It seems a bit unfair maybe to extract a quote from this long and detailed interview with Jane Guyer that is not related to her research in Africa, but I got bis nostalgic about those 'good old days' without self-branding and impact factors...;)!

Everyday Africa Takes Over Instagram

This week, the photo collective Everyday Africa, a project focussing on images of daily life in Africa, will be posting to The New Yorker’s Instagram feed. Nine photographers across the continent, from Mali to Kenya, are contributing.
Writing on Writing

We have written to a number of scholars who have made a significant contribution to the social science literature and asked them to write a short piece (500 to 1,500 words) offering their personal reflections on the process of writing. In these pieces, scholars from a variety of social science disciplines share their thoughts, feelings, pearls of wisdom, anecdotes, theoretical musings and much else likely to give insight and inspiration to those in the later stages of doctoral writing.
Wow. If you only choose to click on three links in this week's review make this one of them! There are some true gems hidden on this slightly old-fashioned university website.
Writing isn't a gift or talent, it's a skill which can be gained. Want a lean muscular body? - eat less, work out. Want a lean muscular mind? - work the damn thing! work it hard! And it's not a life and death matter, so forget the histrionics that sometimes lead otherwise perfectly sensible people to behave like characters from second rate operas, and get on with practising it. Those five hours each working day were incredibly productive for my friend (who is not fictitious), even though they may not seem to add up to ‘a lot of time'. But she did it purposefully and in an orderly, structured and planned way. No endless looking at websites, no going off for cups of coffee, no everlasting chats about this and that, no pathos of an ‘I can't do it' kind, just focused attention on the matter in hand and practising the craft.
From Liz Stanley's contribution

Podcast No. 19: Interview with Daniel Drezner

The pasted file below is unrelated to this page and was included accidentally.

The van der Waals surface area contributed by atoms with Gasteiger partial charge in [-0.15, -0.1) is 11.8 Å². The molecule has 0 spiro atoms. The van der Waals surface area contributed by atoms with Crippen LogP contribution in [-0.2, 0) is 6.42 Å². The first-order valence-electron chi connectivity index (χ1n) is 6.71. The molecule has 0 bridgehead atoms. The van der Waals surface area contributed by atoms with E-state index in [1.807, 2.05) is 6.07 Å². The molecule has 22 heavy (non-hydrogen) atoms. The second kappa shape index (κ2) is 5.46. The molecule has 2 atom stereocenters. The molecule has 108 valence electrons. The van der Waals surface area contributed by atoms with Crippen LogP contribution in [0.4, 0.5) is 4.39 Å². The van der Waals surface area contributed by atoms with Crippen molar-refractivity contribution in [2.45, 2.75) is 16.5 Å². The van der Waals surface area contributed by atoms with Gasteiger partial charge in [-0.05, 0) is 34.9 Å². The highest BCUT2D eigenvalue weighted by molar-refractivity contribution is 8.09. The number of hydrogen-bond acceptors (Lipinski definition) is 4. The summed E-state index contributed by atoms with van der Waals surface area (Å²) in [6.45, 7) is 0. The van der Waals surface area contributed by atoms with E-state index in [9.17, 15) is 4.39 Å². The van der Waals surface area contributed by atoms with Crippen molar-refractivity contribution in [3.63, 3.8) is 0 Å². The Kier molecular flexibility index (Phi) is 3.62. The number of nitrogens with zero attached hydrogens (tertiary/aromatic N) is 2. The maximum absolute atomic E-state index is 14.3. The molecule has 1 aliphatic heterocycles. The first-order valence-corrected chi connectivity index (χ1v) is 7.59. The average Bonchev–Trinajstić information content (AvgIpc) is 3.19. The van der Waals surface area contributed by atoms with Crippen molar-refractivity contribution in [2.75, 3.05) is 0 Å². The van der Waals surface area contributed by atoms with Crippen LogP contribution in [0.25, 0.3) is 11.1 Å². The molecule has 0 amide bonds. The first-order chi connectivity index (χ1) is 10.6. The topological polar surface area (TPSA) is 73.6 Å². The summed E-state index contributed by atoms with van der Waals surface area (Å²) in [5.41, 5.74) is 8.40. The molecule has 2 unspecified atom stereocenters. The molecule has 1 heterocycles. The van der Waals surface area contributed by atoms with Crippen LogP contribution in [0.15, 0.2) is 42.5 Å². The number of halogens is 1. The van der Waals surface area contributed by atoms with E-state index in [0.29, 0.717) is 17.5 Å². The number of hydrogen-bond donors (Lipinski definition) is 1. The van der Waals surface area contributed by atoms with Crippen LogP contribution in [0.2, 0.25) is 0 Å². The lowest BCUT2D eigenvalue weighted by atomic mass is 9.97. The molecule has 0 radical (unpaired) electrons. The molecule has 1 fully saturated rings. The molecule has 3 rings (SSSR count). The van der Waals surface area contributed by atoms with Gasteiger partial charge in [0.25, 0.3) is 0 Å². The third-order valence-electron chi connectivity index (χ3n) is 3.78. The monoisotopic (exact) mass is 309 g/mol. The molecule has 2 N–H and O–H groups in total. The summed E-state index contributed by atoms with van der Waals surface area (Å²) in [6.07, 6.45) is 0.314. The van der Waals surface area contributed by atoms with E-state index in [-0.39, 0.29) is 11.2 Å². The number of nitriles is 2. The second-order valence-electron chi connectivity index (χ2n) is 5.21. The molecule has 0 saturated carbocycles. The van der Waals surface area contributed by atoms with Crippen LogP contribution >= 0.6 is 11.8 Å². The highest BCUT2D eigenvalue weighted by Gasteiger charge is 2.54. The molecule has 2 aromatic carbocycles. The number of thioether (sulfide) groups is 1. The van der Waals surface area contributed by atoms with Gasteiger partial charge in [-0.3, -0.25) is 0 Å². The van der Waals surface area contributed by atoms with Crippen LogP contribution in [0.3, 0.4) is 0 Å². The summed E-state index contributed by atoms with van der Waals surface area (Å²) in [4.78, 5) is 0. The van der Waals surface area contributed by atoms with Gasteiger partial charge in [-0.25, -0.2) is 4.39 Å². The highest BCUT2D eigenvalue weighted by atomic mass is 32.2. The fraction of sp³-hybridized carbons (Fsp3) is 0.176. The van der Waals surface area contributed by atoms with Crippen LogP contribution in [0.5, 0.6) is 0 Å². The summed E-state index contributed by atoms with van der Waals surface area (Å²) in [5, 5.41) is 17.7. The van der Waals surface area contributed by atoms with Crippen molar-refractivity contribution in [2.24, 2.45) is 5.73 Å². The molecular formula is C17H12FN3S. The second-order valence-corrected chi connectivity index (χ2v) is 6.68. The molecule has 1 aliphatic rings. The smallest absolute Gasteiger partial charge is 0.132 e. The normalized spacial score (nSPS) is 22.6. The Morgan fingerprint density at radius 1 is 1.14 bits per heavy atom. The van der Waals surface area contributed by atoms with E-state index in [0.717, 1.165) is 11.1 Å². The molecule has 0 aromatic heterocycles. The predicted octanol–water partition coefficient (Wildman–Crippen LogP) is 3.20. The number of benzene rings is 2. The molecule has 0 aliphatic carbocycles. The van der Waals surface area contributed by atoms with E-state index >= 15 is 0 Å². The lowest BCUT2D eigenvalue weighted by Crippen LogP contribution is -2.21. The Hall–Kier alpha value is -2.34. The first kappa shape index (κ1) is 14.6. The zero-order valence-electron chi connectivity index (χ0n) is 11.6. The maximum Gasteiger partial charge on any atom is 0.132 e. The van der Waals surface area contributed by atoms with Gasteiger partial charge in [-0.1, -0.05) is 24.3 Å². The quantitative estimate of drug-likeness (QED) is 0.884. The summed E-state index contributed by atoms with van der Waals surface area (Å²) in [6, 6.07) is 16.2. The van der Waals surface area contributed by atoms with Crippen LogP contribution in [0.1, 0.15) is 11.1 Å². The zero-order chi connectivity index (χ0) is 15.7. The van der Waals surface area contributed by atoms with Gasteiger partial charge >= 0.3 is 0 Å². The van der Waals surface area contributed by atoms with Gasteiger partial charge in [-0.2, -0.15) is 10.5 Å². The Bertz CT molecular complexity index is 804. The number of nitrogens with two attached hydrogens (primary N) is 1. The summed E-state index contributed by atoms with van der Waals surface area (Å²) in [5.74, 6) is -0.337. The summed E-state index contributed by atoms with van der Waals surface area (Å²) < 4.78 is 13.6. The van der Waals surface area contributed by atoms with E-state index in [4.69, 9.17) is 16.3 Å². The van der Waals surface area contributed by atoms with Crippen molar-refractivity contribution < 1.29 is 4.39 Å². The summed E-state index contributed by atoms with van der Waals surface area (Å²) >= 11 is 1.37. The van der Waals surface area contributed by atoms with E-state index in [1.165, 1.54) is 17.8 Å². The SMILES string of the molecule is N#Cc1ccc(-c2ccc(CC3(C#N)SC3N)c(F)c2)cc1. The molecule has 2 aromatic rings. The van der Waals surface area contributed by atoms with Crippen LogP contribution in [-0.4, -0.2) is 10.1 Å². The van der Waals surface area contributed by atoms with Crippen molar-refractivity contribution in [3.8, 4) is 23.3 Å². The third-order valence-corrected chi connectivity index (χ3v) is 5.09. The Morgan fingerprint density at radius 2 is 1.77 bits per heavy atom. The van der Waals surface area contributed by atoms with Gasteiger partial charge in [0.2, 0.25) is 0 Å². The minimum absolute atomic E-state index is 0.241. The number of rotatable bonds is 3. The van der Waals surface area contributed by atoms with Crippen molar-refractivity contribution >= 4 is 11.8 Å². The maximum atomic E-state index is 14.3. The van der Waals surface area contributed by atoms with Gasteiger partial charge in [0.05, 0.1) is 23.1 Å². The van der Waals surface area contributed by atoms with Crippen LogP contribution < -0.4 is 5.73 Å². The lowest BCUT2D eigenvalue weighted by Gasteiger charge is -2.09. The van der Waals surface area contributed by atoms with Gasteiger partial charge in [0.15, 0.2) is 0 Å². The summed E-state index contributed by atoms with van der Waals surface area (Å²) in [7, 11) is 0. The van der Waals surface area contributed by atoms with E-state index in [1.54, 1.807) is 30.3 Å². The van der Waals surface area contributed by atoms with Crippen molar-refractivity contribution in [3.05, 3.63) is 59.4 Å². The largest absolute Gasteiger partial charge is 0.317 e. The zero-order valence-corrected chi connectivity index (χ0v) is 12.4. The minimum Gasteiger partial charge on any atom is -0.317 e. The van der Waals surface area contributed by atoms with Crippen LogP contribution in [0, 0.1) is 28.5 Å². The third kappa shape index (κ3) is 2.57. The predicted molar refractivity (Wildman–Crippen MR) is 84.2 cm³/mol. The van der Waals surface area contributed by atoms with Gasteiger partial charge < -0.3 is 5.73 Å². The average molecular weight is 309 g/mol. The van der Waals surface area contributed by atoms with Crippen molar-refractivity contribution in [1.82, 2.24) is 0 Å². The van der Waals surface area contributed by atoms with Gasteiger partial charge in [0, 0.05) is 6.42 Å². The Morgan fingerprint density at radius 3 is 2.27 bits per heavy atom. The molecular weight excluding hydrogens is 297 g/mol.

The nineteenth Duck of Minerva podcast features Daniel Drezner of Tufts University. Professor Drezner ruminates on, among other things his intellectual and educational background, his experiences as an academic blogger.
I started to listen to it over lunch, and it sounds quite fascinating for those who are interested in 'academic blogging'.

“In The Studio,”’s Richard Price Is A Founder On A Mission

In this video, Price and I discuss the genesis of the site, what they’ve been doing to help architect their system, and the overall state of how academic papers are kept within the realm of academic journals, which he believes slows down the pace of discovery and innovation in science and technology.
This dynamic enables the journal industry to acquire the intellectual property for the entire world’s scientific output for free, and charge the scientific community and the general public $8 billion a year to get access to it. To get out of this mess, we need to build new reputation metrics, ones that don’t incentivize scientists to put their work behind paywalls. Ironically scientists would vastly prefer to have their work open access. It is just that the system of reputation metrics that has emerged in science doesn’t allow them to do it. Building a new system of reputation metrics is one of the most important things that is doing.
It seems that has been gaining more momentum recently and is more actively pursuing its goals around access to information and cutting-edge research. On a side-note: You are most welcome to connect with me on!

Publish or Perish

Are you applying for tenure, promotion or a new job? Do you want to include evidence of the impact of your research? Is your work cited in journals which are not ISI listed? Then you might want to try Publish or Perish, designed to help individual academics to present their case for research impact to its best advantage.
Anne-Wil Harzing's new software is another step into the direction of managing research impact beyond the impact factor of mostly pay-walled journals...

Journalism as research

Furthermore, the research review process can be very exclusive and protectionist, while the very public nature of journalism ensures that many different individuals and groups consider it and evaluate it at different levels and constituencies.
They work because they combine thorough academic research with sound journalism like good writing and design – in other words, the kind of journalism that is appropriate for academic content.
As much as I like Andrea Moncada's ideas to bring research and journalism closer together to enrich both communities, I'm still afraid that it will take more time before written 'impact' will move from closed/open-access to 'why do we have to write a dry journal article in the first place?!'...